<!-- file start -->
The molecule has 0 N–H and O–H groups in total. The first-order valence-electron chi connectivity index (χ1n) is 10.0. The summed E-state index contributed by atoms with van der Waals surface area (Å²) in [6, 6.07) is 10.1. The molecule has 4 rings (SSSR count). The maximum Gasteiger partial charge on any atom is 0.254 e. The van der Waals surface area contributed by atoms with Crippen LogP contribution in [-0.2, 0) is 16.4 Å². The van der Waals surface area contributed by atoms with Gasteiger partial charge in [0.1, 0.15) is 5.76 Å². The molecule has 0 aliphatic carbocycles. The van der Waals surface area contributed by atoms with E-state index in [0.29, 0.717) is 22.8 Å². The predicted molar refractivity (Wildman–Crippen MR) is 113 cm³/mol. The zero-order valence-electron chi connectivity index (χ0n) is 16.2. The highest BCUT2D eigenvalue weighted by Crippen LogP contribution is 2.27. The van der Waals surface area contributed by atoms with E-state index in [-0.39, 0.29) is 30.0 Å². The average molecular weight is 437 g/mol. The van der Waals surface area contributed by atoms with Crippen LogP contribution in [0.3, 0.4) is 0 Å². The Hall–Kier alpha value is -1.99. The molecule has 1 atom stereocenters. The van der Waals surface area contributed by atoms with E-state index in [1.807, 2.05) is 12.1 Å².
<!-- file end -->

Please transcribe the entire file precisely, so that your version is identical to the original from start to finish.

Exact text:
The molecule has 0 N–H and O–H groups in total. The first-order valence-electron chi connectivity index (χ1n) is 10.0. The summed E-state index contributed by atoms with van der Waals surface area (Å²) in [6, 6.07) is 10.1. The molecule has 4 rings (SSSR count). The maximum Gasteiger partial charge on any atom is 0.254 e. The van der Waals surface area contributed by atoms with Crippen LogP contribution in [-0.2, 0) is 16.4 Å². The van der Waals surface area contributed by atoms with Gasteiger partial charge in [0.1, 0.15) is 5.76 Å². The molecule has 0 aliphatic carbocycles. The van der Waals surface area contributed by atoms with E-state index in [0.29, 0.717) is 22.8 Å². The predicted molar refractivity (Wildman–Crippen MR) is 113 cm³/mol. The zero-order valence-electron chi connectivity index (χ0n) is 16.2. The highest BCUT2D eigenvalue weighted by Crippen LogP contribution is 2.27. The van der Waals surface area contributed by atoms with E-state index in [-0.39, 0.29) is 30.0 Å². The average molecular weight is 437 g/mol. The van der Waals surface area contributed by atoms with Crippen LogP contribution in [0.3, 0.4) is 0 Å². The Hall–Kier alpha value is -1.99. The molecule has 1 atom stereocenters. The van der Waals surface area contributed by atoms with E-state index in [1.807, 2.05) is 12.1 Å².